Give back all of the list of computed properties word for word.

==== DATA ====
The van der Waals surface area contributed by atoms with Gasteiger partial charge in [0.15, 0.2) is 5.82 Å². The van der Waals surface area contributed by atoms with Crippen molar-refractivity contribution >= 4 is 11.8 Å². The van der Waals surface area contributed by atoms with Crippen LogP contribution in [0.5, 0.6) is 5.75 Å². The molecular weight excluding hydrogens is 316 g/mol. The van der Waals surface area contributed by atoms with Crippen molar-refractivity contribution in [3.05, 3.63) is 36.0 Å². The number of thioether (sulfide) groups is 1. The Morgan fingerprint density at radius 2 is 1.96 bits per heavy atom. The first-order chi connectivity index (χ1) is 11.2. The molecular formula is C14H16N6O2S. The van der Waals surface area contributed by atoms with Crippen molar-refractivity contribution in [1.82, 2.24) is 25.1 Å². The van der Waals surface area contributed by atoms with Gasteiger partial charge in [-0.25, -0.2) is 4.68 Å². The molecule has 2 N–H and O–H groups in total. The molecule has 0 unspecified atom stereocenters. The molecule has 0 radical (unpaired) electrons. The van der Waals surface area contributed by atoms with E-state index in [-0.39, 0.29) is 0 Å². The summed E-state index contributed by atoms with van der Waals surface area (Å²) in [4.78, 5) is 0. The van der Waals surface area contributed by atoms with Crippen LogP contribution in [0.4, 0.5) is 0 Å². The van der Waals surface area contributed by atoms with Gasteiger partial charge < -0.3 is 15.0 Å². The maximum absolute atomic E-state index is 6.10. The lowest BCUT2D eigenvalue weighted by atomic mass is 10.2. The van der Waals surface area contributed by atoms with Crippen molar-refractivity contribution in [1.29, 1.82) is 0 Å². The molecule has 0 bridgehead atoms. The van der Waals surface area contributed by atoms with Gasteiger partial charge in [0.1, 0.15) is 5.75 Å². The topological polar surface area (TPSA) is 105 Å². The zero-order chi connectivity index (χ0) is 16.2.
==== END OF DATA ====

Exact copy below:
The van der Waals surface area contributed by atoms with Gasteiger partial charge in [0.15, 0.2) is 5.82 Å². The van der Waals surface area contributed by atoms with Crippen molar-refractivity contribution >= 4 is 11.8 Å². The van der Waals surface area contributed by atoms with Crippen LogP contribution in [0.5, 0.6) is 5.75 Å². The molecular weight excluding hydrogens is 316 g/mol. The van der Waals surface area contributed by atoms with Crippen molar-refractivity contribution in [3.05, 3.63) is 36.0 Å². The number of thioether (sulfide) groups is 1. The Morgan fingerprint density at radius 2 is 1.96 bits per heavy atom. The first-order chi connectivity index (χ1) is 11.2. The molecular formula is C14H16N6O2S. The van der Waals surface area contributed by atoms with Crippen molar-refractivity contribution in [1.82, 2.24) is 25.1 Å². The van der Waals surface area contributed by atoms with Gasteiger partial charge in [-0.25, -0.2) is 4.68 Å². The molecule has 2 N–H and O–H groups in total. The molecule has 0 unspecified atom stereocenters. The molecule has 0 radical (unpaired) electrons. The van der Waals surface area contributed by atoms with E-state index in [-0.39, 0.29) is 0 Å². The summed E-state index contributed by atoms with van der Waals surface area (Å²) in [4.78, 5) is 0. The van der Waals surface area contributed by atoms with Crippen LogP contribution in [0.4, 0.5) is 0 Å². The van der Waals surface area contributed by atoms with Gasteiger partial charge < -0.3 is 15.0 Å². The maximum absolute atomic E-state index is 6.10. The lowest BCUT2D eigenvalue weighted by atomic mass is 10.2. The van der Waals surface area contributed by atoms with Crippen molar-refractivity contribution in [1.29, 1.82) is 0 Å². The molecule has 0 bridgehead atoms. The van der Waals surface area contributed by atoms with Gasteiger partial charge in [0.1, 0.15) is 5.75 Å². The topological polar surface area (TPSA) is 105 Å². The zero-order chi connectivity index (χ0) is 16.2.